Koyie Hill (31) C
Carlos Marmol (27) RHRP
Sean Marshall (27) LHRP
Ryan Theriot (30) 2B

ETA 2010?:

Esmailin Caridad (26) RHSP
Andrew Cashner (23) RHSP
Tyler Colvin (24) OF
Scott Maine (25) LHRP

The Cubs have begun the Hot Stove season with a little housecleaning. Hendry fired their hitting coach and hired Rudy Jaramillo, who is rumored to have had a big part in invigorating many careers in Texas, including Milton Bradley's in 2008. He also quickly resigned left-handed reliever, John Grabow, and dealt right-handed reliever, Aaron Heilman, to Arizona for a couple of middling prospects. At least one of the pieces in the Heilman deal, Scott Maine, is likely to spend a little time in the Cubs bullpen next season.

Next up for Hendry are decisions about Bradley and Rich Harden. Bradley was not only unproductive this past season, but also became something of a sideshow at Wrigley and in the clubhouse, resulting in his suspension for the season's final weeks. Many believe he will be traded for next to nothing this offseason, with the Cubs eating a big portion of his salary. However, the signing of Jaramillo suggests the Cubs might be resistant to the idea of dealing a high-upside player at the absolute nadir of his rocky career. There is nothing about Bradley's history that suggests he can't bounce back and be a valuable commodity in 2010. As a Cubs fan, I'm also sick of Hendry paying big money to corner outfielders who underperform for one season and are then given up on (i.e. Jeremy Burnitz, Jacque Jones, & Kosuke Fukudome). Better to have Bradley fail again in '10 than to pay him to play for another team while the Cubs make an additional $30,000,000 mistake (i. e. Johnny Damon).

Harden is, likewise, a high-risk/high-reward commodity. There isn't a single pitcher on the free agent market this winter (John Lackey included) with the potential for dominance of the type that Harden displayed in the latter stages of 2008 (5-1 with a 1.77 ERA and 89 K in 71 IP after joining the Cubs for a dozen starts) and the middle portion of 2009 (3-1 with a 1.80 ERA and 60 K in 50 IP during an eight start stretch in July and August). At only 28, it is still very likely that he will put together a healthy campaign at some point which earns him serious Cy Young consideration. His high-end potential drives up his price, but his injury history (only once has he made 30+ starts) means that few teams will be willing to offer him a long-term deal. The Cubs may simply have to outbid everybody else for a one or two year extension.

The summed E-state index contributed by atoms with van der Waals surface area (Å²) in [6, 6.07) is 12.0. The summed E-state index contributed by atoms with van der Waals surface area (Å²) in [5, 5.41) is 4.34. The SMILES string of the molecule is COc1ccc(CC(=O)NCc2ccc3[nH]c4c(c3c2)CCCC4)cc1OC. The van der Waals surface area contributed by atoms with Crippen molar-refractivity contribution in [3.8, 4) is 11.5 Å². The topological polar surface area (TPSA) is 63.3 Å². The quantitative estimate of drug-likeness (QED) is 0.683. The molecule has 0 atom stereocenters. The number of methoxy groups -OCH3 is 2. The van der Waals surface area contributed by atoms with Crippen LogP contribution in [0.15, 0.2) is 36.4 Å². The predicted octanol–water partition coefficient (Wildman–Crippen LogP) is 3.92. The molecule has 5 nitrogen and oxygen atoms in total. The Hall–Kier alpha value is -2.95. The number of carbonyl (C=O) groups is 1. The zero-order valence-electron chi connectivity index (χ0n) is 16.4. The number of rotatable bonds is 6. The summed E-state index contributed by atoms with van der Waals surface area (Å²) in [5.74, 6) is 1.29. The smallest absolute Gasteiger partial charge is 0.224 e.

I am hoping that Hendry chooses to keep both Harden and Bradley, if for no other reason than it will then be easier for him to address the remaining holes on the Cubs roster. If he has to spend time and money looking for another starter and corner outfielder, than the best-case scenario for the offseason is merely piecing together a team which looks as good as the one that managed just 83 wins this season. However, if Hendry retains Harden and Bradley, he should still have opportunity and funds to address at least one of the following positions: centerfield, second base, bullpen.

My personal preference would be for the Cubs to pursue a top-flight defensive centerfielder, either Mike Cameron or Coco Crisp. This would give Chicago a four-man outfield rotation. Kosuke Fukudome would become primarily a platoon player, given his 667 OPS against lefties over the last two seasons, and defensive replacement. Soriano could get days off against especially tough right-handers. Bradley would get frequent opportunities to fight off his nagging leg injuries. Most importantly, Crisp or Cameron would help close the outfield gaps considerably (particularly when Fukodome was also in right), providing a great deal more comfort for the Cubs pitchers.